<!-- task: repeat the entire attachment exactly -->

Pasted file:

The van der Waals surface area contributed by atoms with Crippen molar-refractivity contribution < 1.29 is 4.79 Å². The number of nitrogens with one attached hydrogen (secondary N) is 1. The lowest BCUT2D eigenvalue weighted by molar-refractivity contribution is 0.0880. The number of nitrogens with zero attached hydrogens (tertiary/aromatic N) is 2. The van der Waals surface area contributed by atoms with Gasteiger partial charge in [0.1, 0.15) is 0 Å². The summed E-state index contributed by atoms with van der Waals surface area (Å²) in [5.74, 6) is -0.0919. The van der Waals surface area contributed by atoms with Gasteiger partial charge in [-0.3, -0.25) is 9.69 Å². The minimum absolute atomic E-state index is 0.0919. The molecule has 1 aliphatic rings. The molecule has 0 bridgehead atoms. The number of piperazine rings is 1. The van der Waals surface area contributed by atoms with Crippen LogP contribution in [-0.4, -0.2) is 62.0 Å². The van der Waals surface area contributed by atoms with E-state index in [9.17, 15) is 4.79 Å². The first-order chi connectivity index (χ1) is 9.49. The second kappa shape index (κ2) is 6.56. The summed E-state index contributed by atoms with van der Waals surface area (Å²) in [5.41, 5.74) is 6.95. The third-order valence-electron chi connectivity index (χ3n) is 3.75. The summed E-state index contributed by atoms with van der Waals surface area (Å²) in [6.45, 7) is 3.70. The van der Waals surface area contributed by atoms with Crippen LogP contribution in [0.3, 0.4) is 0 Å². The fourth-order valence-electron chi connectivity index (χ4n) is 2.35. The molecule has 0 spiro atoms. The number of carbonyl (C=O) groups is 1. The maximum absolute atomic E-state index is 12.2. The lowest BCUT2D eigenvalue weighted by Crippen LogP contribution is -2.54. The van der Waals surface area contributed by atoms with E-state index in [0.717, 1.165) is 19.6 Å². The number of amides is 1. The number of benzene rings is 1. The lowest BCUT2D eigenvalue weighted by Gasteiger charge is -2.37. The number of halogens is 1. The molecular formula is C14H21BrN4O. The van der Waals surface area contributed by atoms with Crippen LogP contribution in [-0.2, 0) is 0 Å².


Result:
The van der Waals surface area contributed by atoms with Crippen molar-refractivity contribution < 1.29 is 4.79 Å². The number of nitrogens with one attached hydrogen (secondary N) is 1. The lowest BCUT2D eigenvalue weighted by molar-refractivity contribution is 0.0880. The number of nitrogens with zero attached hydrogens (tertiary/aromatic N) is 2. The van der Waals surface area contributed by atoms with Gasteiger partial charge in [0.1, 0.15) is 0 Å². The summed E-state index contributed by atoms with van der Waals surface area (Å²) in [5.74, 6) is -0.0919. The van der Waals surface area contributed by atoms with Gasteiger partial charge in [-0.3, -0.25) is 9.69 Å². The minimum absolute atomic E-state index is 0.0919. The molecule has 1 aliphatic rings. The molecule has 0 bridgehead atoms. The number of piperazine rings is 1. The van der Waals surface area contributed by atoms with Crippen LogP contribution in [-0.4, -0.2) is 62.0 Å². The van der Waals surface area contributed by atoms with E-state index in [9.17, 15) is 4.79 Å². The first-order chi connectivity index (χ1) is 9.49. The second kappa shape index (κ2) is 6.56. The summed E-state index contributed by atoms with van der Waals surface area (Å²) in [5.41, 5.74) is 6.95. The third-order valence-electron chi connectivity index (χ3n) is 3.75. The summed E-state index contributed by atoms with van der Waals surface area (Å²) in [6.45, 7) is 3.70. The van der Waals surface area contributed by atoms with Crippen LogP contribution in [0.3, 0.4) is 0 Å². The fourth-order valence-electron chi connectivity index (χ4n) is 2.35. The molecule has 0 spiro atoms. The number of carbonyl (C=O) groups is 1. The maximum absolute atomic E-state index is 12.2. The lowest BCUT2D eigenvalue weighted by Crippen LogP contribution is -2.54. The van der Waals surface area contributed by atoms with E-state index in [0.717, 1.165) is 19.6 Å². The number of amides is 1. The number of benzene rings is 1. The lowest BCUT2D eigenvalue weighted by Gasteiger charge is -2.37. The number of halogens is 1. The molecular formula is C14H21BrN4O. The van der Waals surface area contributed by atoms with Crippen LogP contribution in [-0.2, 0) is 0 Å².